• Large national companies operating in Wyoming including Verizon, AT&T and T-Mobile have lowered prices, waived fees and found creative broadband solutions across the state, such as setting up wifi hotspots on school buses and parking them in neighborhoods.

The University of Wyoming has stepped up in many ways, including:

  • The School of Pharmacy has produced hand sanitizer for local fire stations and clinics in need
  • A UW medical supply drive has gathered more than 34,000 in gloves, goggles, gowns and other essential supplies
  • The UW Wyoming Telehealth Network is connecting health care providers with patients to answer questions and diagnosis coronavirus
  • The College of Agriculture and Natural Resources is helping collect necessary supplies for coronavirus test kits for the Wyoming Public Health Laboratory
  • The Student Innovation Center has produced 3D printed surgical masks for 19 different places in need across the state
  • Students at the College of Health and Sciences have volunteered at the Educational Health Center of Wyoming to help screen patients and run errands for the elderly
  • The Associated Students of Social Work have sponsored Supportive Talk and Resources or those struggling and need someone to talk to

Downtown Laramie has created a virtual shoppers’ guide for local shopping and pick-up dining options from the comfort and safety of home.

The Greater Cheyenne Chamber of Commerce created the “Cheyenne Relief Fund” in partnership with the City of Cheyenne, Jonah Bank, United Way of Laramie County and other local organizations and businesses. The donation-based fund had raised more than $50,000 as of mid-April. A committee through United Way of Laramie County is going through applications and distributing the funds.

“The goal of this fund is to help Cheyenne area residents avoid evictions and financial hardships if they’re unable to work and unable to qualify for federal assistance,” Mayor Marian Orr said.

Goshen County Economic Development provided $26,500 in microgrants from their ¼ cent Economic Development Fund to 47 businesses.

Downtown Cheyenne/DDA has awarded 27 covid-19 Emergency Assistance grants for up to $2,500 to downtown businesses.

Carbon County is offering grants of $500 to $2,500 to businesses that employ fewer than 50 people.

The City of Laramie is offering grants and loans to local businesses through public funds as well as private donations.

The Greater Cheyenne Chamber of Commerce recently challenged local business owners to #Checkon2 by reaching out to two individuals (friends in business, associates, clients, employees, etc.) and simply check on them. Participants ask how their two people are doing, offer to purchase a carry-out item from a local restaurant or purchase a gift card, ask if they need help and spread positivity before challenging them to contact two more community members.

“Check On 2 is designed to become a chain-reaction which will foster a support system within the greater Cheyenne business community,” said Dale Steenbergen, chamber CEO. “The new campaign leverages individual actions to help protect the existing business environment and maintain the spirit of the greater Cheyenne area.”

The Wyoming Business Council provided funding for the raw materials and distribution costs of manufacturing and delivering hand sanitizer.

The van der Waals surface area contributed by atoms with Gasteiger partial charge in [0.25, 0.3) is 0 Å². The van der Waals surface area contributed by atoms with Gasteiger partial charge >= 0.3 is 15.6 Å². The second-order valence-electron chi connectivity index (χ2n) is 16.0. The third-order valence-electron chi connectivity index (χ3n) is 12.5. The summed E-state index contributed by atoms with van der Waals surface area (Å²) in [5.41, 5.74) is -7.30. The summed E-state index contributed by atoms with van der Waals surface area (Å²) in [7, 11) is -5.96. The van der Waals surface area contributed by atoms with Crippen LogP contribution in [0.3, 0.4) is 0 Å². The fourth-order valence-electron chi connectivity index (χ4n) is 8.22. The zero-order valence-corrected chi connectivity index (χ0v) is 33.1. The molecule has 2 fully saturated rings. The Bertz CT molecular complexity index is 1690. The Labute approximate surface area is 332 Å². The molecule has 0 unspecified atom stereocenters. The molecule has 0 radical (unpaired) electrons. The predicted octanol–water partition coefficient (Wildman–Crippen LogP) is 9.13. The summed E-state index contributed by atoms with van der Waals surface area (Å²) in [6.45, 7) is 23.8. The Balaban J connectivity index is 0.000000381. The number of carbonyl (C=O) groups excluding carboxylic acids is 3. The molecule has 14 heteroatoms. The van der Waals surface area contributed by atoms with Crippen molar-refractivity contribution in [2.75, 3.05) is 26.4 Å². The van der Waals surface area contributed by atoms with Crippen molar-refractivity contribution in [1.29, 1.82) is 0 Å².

Wyoming distillers across the state will use this money to make hand sanitizer and provide it for free to county emergency management offices statewide.

“This collaborative effort represents the Wyoming spirit we all know and love,” Governor Gordon said. “Folks banding together in challenging economic times to support public health and advance the greater good. We also recognize that other industries are stepping up and that this situation is temporary.”

The Worland Senior Center is keeping its van drivers working and supporting local businesses by setting up a delivery service for local restaurants. Residents can call the restaurant and place an order, and for a small fee, a driver will pick up and deliver the meal to the customer’s home.

The Hole Quarantine is a movement that allows Jackson Hole residents to donate funds that are spent at local businesses to buy food and gifts for healthcare workers and local families in need.

New West KnifeWorks owner Corey Milligan founded We Are Jackson Hole, a campaign to teach social distancing to the Teton Valley community and produce more than 11,000 bottles of hand sanitizer. To date, We Are JH has produced 350 gallons of hand sanitizer and distributed it for free in the Teton Counties of Wyoming and Idaho.  

Thanks to an anonymous donation, Cowgirl Pizza is offering free bags of fresh produce to anyone in the community regardless of financial or personal situation. 

EK Jewelers is auctioning jewelry and donating part of the proceeds to hard-hit local restaurants. 

Roadhouse Brewing has launched All Together IPA. More than 613 breweries from 41 states and 40 countries have joined forces to brew “All Together,” an IPA that uses an open-source recipe with a uniform goal: helping those in the hospitality industry.

Roadhouse and Fine Dining Restaurant Group have also partnered to source and donate medical-grade masks to local health workers. They’ve also launched Quarantine Cuisine to provide meals to residents — particularly to new and expectant mothers.

Small Businesses the Heart of Cheyenne is highlighting several small businesses each day on social media and offering raffles and other incentives to shoppers or visitors.